Tom Verghese provides a list of tips which can be useful in advancing your CQ Drive…
In my last article I discussed the three associated factors affecting CQ Drive, which are intrinsic motivation, extrinsic motivation and self-efficacy. Each of these components play an important role in understanding your own drive in terms of Cultural Intelligence and how it can be enhanced.
To refresh here are each of the components of CQ Drive.
- Intrinsic drive is what motivates some people to have interactions with other cultures. People with intrinsic drive have a deep, personal interest in different cultures and want to understand or experience the different foods, languages and cultural practices of others.
- Extrinsic drive describes those people that may want to gain experience interacting across cultures to improve their credentials or gain a promotion in their organisation. People with extrinsic drive are motivated by the way in which having interactions with other cultures can benefit them.
- Self efficacy refers to having the confidence to handle intercultural situations should they arise, especially when you are not in a position to know the best course of action. Often this entails navigating the cues you are receiving and interpreting them to the best of your ability.
A great example of CQ Drive that I noticed recently was the way in which Jacinda Ardern has been handling the terrible tragedy that occurred in Christchurch, New Zealand. She has exemplified all the elements of high CQ Drive. From my observation, her key drivers have been to understand the perspectives of the communities, particularly the Muslim community and to make decisions that are in the best interest of the people of New Zealand.
She has shown great respect to the Muslim community and their culture by choosing to wear a hijab and spend time empathising with the victims’ families. In parliament she quoted an Islamic greeting to begin the session and has already enacted new laws restricting gun ownership in an effort to ensure that the community at large is safe. In taking these actions she has united the people of New Zealand, overcome a difficult cross-cultural issue and shown great leadership. Jacinda has demonstrated high CQ Drive at the intrinsic, extrinsic and self- efficacy levels through her actions and gained support and respect for her leadership and humanity in doing so. It is very encouraging to see this behaviour in a world leader and provides us with a great example of how we can do better at a personal level in this space.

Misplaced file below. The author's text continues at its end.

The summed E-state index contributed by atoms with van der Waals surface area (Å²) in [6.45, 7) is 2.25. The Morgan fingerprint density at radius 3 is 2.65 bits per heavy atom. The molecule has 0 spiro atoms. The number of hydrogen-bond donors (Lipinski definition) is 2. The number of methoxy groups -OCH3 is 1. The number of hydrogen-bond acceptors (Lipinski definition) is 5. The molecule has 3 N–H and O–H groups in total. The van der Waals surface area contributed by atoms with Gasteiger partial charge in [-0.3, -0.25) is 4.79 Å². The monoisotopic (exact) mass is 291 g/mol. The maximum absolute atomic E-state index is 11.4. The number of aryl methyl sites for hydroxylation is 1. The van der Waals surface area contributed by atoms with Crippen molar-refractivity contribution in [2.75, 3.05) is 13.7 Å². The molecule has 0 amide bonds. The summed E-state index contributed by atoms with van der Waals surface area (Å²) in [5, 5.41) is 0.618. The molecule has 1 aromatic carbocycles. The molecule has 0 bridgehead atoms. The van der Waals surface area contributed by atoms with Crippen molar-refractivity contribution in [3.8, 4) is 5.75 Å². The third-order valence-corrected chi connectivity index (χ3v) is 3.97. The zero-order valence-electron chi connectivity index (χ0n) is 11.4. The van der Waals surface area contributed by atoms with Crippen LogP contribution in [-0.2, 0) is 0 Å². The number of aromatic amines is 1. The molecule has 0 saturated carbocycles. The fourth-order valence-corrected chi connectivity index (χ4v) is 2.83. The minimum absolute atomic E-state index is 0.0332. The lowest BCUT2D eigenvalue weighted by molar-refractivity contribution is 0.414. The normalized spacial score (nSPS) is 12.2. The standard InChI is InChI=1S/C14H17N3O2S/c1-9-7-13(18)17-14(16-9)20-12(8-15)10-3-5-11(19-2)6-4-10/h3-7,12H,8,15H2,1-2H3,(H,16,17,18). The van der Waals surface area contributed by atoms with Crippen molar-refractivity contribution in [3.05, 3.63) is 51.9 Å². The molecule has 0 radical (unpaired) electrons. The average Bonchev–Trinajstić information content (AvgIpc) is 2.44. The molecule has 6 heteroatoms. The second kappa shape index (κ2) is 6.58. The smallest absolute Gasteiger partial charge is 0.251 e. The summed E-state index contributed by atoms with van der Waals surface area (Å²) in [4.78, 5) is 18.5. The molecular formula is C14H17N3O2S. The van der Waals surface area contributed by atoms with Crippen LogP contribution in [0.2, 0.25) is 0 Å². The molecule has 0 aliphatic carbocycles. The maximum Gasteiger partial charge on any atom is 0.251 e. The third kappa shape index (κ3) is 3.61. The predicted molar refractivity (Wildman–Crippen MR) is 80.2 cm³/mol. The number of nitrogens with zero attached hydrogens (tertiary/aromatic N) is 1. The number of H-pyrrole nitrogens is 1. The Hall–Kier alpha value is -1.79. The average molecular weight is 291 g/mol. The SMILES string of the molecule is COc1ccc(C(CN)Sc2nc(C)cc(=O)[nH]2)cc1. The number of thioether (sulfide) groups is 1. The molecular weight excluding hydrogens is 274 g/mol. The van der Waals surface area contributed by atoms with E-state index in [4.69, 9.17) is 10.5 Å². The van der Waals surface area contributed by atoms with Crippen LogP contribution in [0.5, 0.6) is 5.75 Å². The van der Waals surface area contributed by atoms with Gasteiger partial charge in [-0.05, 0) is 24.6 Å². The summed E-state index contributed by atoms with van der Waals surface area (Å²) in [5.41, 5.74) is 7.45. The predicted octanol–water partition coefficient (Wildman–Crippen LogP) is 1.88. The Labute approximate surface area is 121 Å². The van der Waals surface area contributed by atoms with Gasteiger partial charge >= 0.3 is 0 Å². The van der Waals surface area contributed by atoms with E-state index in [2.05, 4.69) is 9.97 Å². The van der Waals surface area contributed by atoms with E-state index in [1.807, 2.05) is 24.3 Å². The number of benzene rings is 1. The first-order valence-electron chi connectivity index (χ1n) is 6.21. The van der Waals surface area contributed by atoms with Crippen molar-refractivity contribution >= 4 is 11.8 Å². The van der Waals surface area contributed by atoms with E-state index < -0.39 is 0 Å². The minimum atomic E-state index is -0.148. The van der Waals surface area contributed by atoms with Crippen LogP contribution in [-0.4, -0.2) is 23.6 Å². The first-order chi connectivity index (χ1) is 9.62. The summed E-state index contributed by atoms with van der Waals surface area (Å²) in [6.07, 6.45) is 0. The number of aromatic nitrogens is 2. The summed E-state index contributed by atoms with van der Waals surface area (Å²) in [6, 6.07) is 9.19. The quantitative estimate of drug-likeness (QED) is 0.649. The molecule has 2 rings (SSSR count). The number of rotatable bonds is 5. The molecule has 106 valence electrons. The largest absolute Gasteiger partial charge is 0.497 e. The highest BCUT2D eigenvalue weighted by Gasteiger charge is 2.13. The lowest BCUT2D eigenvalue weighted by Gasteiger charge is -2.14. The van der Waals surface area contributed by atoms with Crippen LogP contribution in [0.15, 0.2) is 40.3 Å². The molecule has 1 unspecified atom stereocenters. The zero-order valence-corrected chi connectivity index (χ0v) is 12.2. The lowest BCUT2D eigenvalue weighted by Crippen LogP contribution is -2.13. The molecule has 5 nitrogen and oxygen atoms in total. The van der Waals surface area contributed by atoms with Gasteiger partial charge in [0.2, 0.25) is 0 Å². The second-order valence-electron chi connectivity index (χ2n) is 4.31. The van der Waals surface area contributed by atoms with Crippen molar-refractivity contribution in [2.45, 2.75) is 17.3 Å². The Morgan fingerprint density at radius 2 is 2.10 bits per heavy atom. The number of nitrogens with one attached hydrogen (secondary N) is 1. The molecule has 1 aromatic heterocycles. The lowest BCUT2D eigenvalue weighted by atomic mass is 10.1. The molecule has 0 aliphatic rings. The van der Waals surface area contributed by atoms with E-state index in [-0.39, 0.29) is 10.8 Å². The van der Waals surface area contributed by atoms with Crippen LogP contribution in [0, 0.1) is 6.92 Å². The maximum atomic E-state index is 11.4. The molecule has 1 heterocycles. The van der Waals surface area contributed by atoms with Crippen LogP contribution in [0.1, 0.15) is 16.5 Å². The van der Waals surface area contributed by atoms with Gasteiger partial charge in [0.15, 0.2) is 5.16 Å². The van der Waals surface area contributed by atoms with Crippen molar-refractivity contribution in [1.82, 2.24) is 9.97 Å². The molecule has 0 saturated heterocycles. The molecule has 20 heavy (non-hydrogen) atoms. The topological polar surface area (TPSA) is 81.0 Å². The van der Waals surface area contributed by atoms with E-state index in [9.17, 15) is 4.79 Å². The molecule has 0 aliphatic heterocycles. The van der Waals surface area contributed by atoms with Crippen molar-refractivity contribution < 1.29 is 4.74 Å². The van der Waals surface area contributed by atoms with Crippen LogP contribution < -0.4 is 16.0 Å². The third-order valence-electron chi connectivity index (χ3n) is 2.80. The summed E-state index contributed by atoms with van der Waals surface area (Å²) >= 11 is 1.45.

Here is a short list of tips which can be useful in advancing your own CQ Drive.
1) Take some unconscious bias tests –Click here
2) Seek feedback from peers about your interactions across cultures.
3) Reflect on what guides and influences your behaviours and attitudes toward culturally diverse groups
4) Welcome opportunities to mentor others as a ‘cultural broker’ and to be mentored yourself.
5) Seek an interest that you have and leverage on it. Connect with culturally diverse peers who may have an interest in the same topic. You may seek to reach out via social media.
6) Be prepared to make mistakes and to learn from them.
Being clear about ‘why’ you are choosing to interact with others from different cultural backgrounds helps ease the inevitable tensions or misunderstanding that arise. It provides you with a higher level of self-awareness which is essential in all cross-cultural interactions.